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After several years spent in an African jail, Angelo visits Goat Island, where his dead jailmate lived before leaving his wife, Agata. He first meets Agata's sister-in-law, Pia, telling her he has no money and expecting to stay on as a laborer. He asks whether she would be kind to him if he comes to her in the night, but is repulsed. To the mistress of the place, Agata, he specifies he knows all about her from her husband's talk, including her sexual proclivities, showing every sign of wanting to replace her dead husband. Agata repulses him, but with Pia and her daughter, Silvia, retired for the night, she unlocks the door in hope of Angelo's return. He does and remains with the three women. Six months later, Silvia tells her mother she wants to head back to the university. She is scandalized and humiliated that Angelo is sleeping not only with her mother but also with her sister-in-law as well as herself. She pleads with her mother to let him go. Agata refuses. In desperation, she reveals her intention of killing him, which Agata dismisses as idle talk. However, one day, as he bends over to look over some clothes, Silvia creeps up behind him with a loaded gun until intercepted by Pia. Unable to convince her mother, Sylvia prepares to leave when suddenly the ladder slips down their well at the moment Angelo is looking for something in it. He cries for help, but the women do nothing. Two days later, Pia beseeches Agata to bring him back up, but she refuses. Silvia pleads even more vehemently with the same result. A desperate Angelo climbs the wall of the well but then falls as a man comes over to give Silvia a lift back to town. Unable to convince her sister-in-law, Pia leaves as well. With everyone gone, Agata throws down a rope down the well, but there is no response.
Also of note is Luigi Chiarelli (1880-1947) for "La maschera e il volto" (The mask and the face, 1916).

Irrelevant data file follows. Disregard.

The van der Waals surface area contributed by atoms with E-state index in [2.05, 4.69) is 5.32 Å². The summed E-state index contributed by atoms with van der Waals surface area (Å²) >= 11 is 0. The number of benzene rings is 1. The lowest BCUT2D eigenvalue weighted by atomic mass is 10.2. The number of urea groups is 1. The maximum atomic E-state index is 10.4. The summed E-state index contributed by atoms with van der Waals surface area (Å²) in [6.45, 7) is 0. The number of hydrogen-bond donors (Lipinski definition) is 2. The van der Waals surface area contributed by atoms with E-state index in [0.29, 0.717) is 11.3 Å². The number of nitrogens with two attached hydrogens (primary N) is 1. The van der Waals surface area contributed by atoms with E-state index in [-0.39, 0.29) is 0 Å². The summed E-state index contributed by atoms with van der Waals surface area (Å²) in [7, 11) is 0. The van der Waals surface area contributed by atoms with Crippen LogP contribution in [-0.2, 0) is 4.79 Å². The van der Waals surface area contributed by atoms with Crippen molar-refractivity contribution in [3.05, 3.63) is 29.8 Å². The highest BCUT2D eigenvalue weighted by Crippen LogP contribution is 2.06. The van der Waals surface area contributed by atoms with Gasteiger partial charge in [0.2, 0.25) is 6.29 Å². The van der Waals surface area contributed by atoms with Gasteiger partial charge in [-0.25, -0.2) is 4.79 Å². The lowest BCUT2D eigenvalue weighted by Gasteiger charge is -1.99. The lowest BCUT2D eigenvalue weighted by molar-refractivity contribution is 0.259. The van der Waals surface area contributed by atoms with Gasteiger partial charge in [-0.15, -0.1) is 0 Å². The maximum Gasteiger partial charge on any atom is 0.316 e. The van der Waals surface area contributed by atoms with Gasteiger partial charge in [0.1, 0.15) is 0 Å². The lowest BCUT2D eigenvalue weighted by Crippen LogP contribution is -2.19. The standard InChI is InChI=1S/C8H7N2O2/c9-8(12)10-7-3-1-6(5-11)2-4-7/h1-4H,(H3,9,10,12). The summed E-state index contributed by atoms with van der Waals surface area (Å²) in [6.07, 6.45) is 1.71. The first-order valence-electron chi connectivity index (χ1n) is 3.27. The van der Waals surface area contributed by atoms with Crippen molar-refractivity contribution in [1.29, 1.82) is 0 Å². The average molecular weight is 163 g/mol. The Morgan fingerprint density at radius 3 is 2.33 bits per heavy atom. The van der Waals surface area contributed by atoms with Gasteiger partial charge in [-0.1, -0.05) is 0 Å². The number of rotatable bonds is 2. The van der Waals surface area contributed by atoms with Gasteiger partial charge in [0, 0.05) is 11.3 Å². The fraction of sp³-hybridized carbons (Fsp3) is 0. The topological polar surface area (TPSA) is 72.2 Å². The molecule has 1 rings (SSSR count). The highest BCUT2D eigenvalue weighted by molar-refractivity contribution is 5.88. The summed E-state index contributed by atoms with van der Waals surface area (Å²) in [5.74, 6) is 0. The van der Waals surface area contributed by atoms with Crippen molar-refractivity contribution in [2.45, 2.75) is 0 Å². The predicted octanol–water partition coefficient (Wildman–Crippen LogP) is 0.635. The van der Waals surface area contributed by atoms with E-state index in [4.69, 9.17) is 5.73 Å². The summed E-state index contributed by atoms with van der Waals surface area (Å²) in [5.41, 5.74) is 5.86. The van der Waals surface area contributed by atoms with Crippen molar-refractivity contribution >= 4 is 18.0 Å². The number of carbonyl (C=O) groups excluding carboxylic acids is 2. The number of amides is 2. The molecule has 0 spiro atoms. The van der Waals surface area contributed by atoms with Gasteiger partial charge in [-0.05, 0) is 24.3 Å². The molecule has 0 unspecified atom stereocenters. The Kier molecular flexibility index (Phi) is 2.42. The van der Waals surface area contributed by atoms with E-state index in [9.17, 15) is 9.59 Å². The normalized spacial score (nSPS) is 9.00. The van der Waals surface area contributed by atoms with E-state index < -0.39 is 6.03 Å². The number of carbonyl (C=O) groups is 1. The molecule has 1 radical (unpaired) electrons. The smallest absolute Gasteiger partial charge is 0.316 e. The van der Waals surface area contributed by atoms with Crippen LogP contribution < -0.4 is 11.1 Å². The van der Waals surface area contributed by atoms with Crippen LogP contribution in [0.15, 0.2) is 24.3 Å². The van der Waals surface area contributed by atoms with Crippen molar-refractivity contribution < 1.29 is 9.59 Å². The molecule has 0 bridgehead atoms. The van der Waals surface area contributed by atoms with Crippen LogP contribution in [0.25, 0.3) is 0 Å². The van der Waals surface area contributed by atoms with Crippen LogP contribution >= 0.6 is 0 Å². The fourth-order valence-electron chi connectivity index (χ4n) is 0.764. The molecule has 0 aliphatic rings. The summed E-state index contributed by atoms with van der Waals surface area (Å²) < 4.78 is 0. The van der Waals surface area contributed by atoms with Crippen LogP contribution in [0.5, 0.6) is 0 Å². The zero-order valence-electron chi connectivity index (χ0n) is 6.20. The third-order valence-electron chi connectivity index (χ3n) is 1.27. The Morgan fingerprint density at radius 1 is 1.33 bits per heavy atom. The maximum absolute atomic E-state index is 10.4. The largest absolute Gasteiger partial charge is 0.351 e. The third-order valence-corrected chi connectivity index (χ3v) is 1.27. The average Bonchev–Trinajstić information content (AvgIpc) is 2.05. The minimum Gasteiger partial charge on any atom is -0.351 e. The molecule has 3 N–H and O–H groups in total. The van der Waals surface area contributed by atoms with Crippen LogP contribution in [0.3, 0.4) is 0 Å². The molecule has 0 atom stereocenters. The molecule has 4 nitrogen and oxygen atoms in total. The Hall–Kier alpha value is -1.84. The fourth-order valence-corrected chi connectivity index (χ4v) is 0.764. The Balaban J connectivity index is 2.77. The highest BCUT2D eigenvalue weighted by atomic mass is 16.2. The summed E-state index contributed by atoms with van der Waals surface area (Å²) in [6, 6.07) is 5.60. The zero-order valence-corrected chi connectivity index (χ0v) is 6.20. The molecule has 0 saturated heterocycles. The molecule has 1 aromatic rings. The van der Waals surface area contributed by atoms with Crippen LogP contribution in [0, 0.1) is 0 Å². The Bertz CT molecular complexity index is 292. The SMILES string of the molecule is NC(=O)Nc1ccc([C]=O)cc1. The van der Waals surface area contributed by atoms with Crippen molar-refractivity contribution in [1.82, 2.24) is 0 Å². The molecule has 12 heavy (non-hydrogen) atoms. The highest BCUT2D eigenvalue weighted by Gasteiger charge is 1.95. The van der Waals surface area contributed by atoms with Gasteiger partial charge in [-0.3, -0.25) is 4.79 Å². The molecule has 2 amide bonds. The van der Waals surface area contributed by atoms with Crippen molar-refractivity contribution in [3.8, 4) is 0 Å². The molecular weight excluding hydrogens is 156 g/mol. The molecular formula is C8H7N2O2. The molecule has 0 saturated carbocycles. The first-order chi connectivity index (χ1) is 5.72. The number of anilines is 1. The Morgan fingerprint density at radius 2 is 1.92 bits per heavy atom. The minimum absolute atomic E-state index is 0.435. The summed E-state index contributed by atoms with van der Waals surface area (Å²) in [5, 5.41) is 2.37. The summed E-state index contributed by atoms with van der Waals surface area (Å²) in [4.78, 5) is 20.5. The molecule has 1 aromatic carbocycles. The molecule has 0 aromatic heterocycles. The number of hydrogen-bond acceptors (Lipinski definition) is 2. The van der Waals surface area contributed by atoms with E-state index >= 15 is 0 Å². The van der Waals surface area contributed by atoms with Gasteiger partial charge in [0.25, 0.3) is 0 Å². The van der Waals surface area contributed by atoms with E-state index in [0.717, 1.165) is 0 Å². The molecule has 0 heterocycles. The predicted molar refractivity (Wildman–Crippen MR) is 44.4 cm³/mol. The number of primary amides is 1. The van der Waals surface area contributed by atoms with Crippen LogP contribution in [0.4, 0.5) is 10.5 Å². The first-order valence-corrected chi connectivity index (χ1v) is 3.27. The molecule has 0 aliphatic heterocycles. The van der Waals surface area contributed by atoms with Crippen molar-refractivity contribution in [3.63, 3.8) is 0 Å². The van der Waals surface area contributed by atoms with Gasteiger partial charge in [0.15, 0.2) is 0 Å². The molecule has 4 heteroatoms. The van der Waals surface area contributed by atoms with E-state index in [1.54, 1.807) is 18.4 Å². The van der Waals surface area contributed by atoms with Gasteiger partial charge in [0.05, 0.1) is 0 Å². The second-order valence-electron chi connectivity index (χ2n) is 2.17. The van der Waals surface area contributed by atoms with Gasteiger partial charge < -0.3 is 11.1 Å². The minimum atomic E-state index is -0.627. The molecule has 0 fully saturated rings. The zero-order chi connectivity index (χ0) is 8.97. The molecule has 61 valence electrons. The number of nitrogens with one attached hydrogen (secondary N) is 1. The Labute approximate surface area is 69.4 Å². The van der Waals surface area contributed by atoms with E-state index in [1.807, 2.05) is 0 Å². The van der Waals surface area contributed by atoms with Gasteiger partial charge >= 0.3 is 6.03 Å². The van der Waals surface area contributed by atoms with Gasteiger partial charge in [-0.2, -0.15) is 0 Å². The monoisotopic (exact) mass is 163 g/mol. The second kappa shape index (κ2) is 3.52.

"The mask and the face"
Time: 1910s. Place: Italy.
At Count Mario Grazia's house party, judge Ugo points out to Pier, a banker, that Franco as a lawyer is very adroit with a jury. "And with a woman," Pier adds, though the woman in question is Savina, the count's wife. Before a group of unbelieving or shocked people, Mario expresses the opinion that if a woman leaves her husband, his duty is to kill her. Alone with her lover, Franco, Savina is irritated at his zeal, especially after he already paid for a dress and belt she asked him to buy for her in Paris. "Not a night but I dream of you," says Franco, to which she ironically replies: "I'll write your epitaph: hers lies Franco Spina, as usual." She wants him to come to her room from the terrace to take the gift away. Meanwhile, Pier overhears his wife, Nina, agree to go to the studio of a French sculptor, Georges, apparently for adulterous purposes. He makes them know he overheard them, then shrugs it off. After learning about this incident, Mario is disgusted at Pier's lenient attitude. Aware of Franco's love of Savina and in love with him herself, Delia pretends she saw Mario enter her room when she knows it was Franco. After hearing this, Mario rushes off to shoot his wife, but is prevented from doing so by his friends. Nevertheless, without caring to know who the adulterer is, he wants her to leave Italy as if she were dead in exchange for money, a subterfuge she is forced to accept. He then confesses to the authorities to his wife's murder and accepts Franco as his defense attorney. The jury finds him innocent because of his wife's presumed scandalous behavior, which becomes a celebrated case. To his surprise and disgust, he receives thousands of approving letters and is banqueted by the city authorities. His story awes wives into submission to their husbands, even Nina towards Pier. Later, a fisherman discovers by chance Savina's dress and belt in the lake next to the count's villa, where Franco threw them away. To prevent their searching for more evidence, Mario says he has discovered the body and pays the mayor so that he need not show it. Instead, he places in her coffin one of George's statues. To his surprise and disgust, Savina shows up the night before her own funeral. After spending several months in prison, he is unable to resist her charms in bed, though unwilling the next day to reveal the truth of what he has done in her absence. At last, he feels he ought to. At first his friends do not believe she is still alive, then they advise him to bury the truth in secrecy. "If the public knew of the hoax, you would be nearly ruined," says Ugo. Pier points out that his supposed deed has had a positive impact on moral principles. But when Nina discovers what her husband has done, she is transformed into her old insolent self towards him.